A debate on identity has raged in much of post-colonial African political and intellectual discourse. Much of the debate centres on the culture and politics of naming, especially on whether Africans should continue to bear European names, whether African cities and landmarks should keep the names they were given during colonialism, and whether monuments of key colonial figures should remain or whether they must fall, as the #Rhodesmustfall movement and others like it demonstrated in recent years.
Identity itself cannot be wished away. It is vital to the existence of human life. It is by identifying ourselves that we centre what is important to us and leave the rest to the peripheral. This is true in every aspect of human life: economic, political, social, cultural and even spiritual. How we identify ourselves suggests not only what we value most but also with whom we share those values in common: the shared worldview.
Consider a tree. When it is named a tree, its relationship with human beings becomes obvious. Before naming it, so it was a living thing without a clear relationship to human beings. It is the act of naming that creates a relationship with the human psyche as the mind starts to look for ways of interacting with it: that it is vital for breathing and produces medicine and therefore should be preserved; or that it is comfortable to sit on and should be destroyed. The same is true for human relations, whether human beings should be preserved or destroyed has much to do with identity. If whoever names the tree creates it and its purpose, then whoever names human beings creates them and their purpose and decides whether they should live or get destroyed, or the extent to which they should live: to survive or to thrive.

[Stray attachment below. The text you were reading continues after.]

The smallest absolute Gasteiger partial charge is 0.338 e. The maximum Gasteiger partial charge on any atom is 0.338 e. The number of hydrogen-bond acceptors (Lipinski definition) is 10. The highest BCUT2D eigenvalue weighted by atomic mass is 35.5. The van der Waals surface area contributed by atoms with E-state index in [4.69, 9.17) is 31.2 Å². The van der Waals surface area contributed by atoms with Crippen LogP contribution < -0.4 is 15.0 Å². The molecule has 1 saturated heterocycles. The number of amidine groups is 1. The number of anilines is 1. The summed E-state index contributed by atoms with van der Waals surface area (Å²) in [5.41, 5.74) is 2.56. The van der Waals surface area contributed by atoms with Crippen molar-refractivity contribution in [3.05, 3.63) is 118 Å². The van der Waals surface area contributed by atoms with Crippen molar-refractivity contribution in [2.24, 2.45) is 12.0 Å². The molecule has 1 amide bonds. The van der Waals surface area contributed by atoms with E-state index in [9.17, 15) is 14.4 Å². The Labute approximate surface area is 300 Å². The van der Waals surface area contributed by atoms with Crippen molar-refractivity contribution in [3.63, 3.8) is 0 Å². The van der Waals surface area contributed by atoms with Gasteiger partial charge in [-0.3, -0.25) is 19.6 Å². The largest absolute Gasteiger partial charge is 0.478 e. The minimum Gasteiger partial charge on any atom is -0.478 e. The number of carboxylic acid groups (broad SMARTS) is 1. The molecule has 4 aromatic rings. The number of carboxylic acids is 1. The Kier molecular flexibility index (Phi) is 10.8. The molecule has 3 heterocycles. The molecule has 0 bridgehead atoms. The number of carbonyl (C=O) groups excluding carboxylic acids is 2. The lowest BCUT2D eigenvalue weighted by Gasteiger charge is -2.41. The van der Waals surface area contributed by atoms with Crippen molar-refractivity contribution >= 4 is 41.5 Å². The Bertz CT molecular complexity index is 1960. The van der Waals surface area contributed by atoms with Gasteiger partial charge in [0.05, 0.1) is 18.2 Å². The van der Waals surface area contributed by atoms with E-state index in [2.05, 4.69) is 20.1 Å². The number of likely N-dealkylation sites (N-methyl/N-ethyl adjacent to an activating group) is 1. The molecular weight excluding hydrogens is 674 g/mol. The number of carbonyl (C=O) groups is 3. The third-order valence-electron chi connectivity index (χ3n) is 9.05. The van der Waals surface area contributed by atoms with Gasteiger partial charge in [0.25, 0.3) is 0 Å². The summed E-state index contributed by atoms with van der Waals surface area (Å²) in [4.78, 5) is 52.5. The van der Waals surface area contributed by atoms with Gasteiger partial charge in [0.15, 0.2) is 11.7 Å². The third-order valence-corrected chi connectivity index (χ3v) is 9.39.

Suffice to say that the namer controls the reality and destiny of the named. In his analysis of the link between colonial war and mental disease, Frantz Fanon emphasises the absolute duty of the native to deliver himself from the bondage of being at the receiving end of violence by renaming himself, by becoming a new person.
He says:“[…] Their first encounter was marked by violence and their existence together – that is to say the exploitation of the native by the settler – was carried on by dint of a great array of bayonets and cannon. The settler and the native are old acquaintances. In fact, the settler is right when he speaks of knowing ‘them’ well. For it is the settler who has brought the native into existence and who perpetuates his existence. […]
Decolonisation brings a natural rhythm into existence, introduced by new men, and with it a new language and a new humanity. Decolonisation is the veritable creation of new men. But this creation owes nothing of its legitimacy to any supernatural power; the ‘thing’ which has been colonised becomes man during the same process by which it frees itself.”
In other words, decolonisation isn’t complete unless it brings about a new person who can engage in a dog-eat-dog cold world whose dynamics involve a tug of war or a “balance of power” struggle between groups, nations and regional blocs. In that fight for supremacy, different groups defend their collective interests that are birthed from the way each group relates to itself – its identity.